There are a number of procedural problems arising from the structure of the existing racially and religiously aggravated offences which can prevent effective prosecution. These relate primarily to alternative charges, alternative verdicts and inconsistent verdicts.
Aggravated offences are aggravated versions of pre-existing offences, set out in the Crime and Disorder Act 1998. These pre-existing offences will be referred to as ‘basic offences’. The 11 basic offences which can become aggravated include various forms of assault, criminal damage, various public order offences, and harassment and stalking offences. In order to be convicted of an aggravated offence, the prosecution must prove that the defendant committed the basic offence, and that it was aggravated. The aggravated offences have higher maximum sentences than the basic offences.
A basic offence will become aggravated if there was a demonstration of hostility towards the victim based on their race or religion, or if it was motivated by hostility towards a racial or religious group. So, when an aggravated offence has been committed, a basic offence will also have been committed.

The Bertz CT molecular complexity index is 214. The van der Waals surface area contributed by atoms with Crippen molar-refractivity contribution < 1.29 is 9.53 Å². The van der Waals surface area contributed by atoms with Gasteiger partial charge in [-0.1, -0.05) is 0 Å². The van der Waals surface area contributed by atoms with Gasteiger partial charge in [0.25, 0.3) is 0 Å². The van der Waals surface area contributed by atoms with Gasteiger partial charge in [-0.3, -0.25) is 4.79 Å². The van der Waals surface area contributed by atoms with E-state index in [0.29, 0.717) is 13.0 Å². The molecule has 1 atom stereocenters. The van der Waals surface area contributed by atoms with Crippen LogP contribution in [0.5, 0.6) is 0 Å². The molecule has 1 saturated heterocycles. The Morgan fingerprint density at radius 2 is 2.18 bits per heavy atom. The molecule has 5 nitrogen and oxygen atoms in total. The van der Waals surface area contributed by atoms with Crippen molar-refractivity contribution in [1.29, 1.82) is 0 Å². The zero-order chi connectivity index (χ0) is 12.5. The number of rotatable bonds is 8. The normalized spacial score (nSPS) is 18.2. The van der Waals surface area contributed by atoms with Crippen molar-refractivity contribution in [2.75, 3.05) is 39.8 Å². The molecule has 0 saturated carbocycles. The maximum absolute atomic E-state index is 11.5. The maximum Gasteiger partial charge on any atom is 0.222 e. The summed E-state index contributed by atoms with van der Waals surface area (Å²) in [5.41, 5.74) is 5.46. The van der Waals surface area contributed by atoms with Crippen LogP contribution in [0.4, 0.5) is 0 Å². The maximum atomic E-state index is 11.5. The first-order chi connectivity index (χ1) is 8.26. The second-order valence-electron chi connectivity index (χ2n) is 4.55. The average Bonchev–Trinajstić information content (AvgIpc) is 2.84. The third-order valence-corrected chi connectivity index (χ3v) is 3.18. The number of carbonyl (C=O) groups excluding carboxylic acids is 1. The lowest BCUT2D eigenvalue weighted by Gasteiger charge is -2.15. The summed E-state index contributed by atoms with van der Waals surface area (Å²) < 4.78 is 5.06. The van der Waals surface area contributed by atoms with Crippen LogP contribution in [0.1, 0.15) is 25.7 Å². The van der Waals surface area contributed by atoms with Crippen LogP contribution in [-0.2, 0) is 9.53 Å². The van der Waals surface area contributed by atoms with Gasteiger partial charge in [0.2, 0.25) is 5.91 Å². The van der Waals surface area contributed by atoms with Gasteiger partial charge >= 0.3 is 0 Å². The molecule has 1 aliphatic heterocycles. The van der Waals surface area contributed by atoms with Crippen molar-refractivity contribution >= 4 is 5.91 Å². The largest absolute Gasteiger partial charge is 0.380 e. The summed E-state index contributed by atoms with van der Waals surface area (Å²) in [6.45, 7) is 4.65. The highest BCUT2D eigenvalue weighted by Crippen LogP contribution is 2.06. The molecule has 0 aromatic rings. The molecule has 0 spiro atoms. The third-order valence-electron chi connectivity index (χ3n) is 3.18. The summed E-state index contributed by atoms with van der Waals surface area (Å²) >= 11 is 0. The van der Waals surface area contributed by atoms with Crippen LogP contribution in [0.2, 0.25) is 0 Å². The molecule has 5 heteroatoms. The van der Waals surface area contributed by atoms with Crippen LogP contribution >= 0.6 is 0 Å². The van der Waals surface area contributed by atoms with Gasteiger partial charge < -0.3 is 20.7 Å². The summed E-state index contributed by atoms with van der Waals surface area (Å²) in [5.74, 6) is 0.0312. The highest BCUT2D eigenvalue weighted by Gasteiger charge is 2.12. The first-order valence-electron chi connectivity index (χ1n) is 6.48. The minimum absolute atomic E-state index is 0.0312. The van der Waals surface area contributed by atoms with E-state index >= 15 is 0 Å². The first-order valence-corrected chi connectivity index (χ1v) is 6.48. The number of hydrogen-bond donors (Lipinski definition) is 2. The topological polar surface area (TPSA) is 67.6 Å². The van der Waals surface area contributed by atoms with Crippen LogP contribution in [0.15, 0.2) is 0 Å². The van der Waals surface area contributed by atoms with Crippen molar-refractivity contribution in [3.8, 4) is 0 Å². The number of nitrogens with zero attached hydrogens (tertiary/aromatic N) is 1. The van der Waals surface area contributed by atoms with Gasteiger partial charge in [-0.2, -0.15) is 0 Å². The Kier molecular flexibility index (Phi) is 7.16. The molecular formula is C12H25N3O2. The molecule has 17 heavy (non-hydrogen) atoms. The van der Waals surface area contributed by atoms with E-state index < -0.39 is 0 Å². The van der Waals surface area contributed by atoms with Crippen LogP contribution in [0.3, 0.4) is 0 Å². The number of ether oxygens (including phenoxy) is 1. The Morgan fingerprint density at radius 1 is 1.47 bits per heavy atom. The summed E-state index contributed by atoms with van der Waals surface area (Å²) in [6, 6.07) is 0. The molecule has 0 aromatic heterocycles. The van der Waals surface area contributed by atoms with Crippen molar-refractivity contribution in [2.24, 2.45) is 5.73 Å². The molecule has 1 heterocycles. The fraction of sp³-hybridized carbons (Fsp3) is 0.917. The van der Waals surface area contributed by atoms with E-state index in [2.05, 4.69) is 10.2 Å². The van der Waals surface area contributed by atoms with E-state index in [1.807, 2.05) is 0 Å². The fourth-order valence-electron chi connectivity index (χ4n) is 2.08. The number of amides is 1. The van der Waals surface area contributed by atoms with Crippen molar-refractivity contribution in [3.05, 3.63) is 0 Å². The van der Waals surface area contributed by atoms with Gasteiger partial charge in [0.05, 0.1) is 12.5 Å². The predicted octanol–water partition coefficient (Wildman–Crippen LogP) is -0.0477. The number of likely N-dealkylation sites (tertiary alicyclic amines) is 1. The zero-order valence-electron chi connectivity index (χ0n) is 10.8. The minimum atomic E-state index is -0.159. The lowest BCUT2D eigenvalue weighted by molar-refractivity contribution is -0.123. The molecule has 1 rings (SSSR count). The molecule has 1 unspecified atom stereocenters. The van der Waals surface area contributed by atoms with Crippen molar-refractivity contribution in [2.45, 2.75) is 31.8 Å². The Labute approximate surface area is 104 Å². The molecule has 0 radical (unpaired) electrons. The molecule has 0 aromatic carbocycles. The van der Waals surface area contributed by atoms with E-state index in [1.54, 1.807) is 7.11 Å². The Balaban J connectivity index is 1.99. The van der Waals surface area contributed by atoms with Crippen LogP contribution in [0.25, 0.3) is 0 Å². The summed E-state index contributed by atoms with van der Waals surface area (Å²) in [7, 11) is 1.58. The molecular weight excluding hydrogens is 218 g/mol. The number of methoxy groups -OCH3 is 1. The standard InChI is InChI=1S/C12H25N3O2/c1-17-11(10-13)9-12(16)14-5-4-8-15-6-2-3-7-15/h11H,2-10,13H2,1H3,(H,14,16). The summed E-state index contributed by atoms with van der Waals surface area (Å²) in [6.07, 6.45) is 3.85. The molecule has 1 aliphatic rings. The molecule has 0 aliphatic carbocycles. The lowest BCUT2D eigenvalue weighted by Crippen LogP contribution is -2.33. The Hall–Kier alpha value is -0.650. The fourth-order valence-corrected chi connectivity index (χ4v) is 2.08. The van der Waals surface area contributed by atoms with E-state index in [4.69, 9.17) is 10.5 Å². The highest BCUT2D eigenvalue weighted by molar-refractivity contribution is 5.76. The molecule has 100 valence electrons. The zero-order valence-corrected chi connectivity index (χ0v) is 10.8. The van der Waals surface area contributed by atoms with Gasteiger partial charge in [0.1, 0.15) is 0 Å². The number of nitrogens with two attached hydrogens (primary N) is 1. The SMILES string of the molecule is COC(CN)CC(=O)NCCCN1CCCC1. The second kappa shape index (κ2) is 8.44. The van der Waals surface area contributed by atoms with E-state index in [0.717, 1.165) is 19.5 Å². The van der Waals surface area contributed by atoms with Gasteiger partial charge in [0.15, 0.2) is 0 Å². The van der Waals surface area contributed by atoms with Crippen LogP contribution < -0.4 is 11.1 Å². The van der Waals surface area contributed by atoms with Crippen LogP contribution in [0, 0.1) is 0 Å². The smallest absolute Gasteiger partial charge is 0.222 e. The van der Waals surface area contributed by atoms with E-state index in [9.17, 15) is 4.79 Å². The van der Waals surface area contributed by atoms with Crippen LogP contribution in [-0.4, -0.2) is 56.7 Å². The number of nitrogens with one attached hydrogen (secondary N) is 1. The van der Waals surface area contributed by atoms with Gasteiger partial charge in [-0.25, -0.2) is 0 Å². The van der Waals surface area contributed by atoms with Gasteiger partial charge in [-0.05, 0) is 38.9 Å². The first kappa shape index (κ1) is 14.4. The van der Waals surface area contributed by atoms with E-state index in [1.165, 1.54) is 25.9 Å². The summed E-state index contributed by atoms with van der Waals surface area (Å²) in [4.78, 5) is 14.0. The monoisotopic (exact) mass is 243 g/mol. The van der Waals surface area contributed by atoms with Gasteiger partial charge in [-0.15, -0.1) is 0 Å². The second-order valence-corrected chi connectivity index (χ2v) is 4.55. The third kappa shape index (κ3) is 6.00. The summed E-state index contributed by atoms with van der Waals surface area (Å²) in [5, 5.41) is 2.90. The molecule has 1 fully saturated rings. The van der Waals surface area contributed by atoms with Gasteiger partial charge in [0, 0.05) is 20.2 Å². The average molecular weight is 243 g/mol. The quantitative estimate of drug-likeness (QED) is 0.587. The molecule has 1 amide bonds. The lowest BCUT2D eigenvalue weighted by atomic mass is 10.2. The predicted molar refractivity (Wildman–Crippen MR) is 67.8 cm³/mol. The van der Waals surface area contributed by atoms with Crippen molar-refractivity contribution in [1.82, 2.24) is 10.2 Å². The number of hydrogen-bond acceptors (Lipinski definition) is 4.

Where there is evidence that an aggravated offence has been committed, the prosecution prefers to charge the accused with both the aggravated and basic versions of the offence. This avoids the problems caused by charging only one of the offences. For example, if only the aggravated offence is charged, and the prosecution can prove that the accused committed the basic offence, but not that is was racially or religiously aggravated, then the accused must be found not guilty. The accused will not be held liable for the basic offence. On the other hand, if the accused is charged with both offences, and the more serious aggravated offence cannot be proved, there is an option to convict of the basic offence.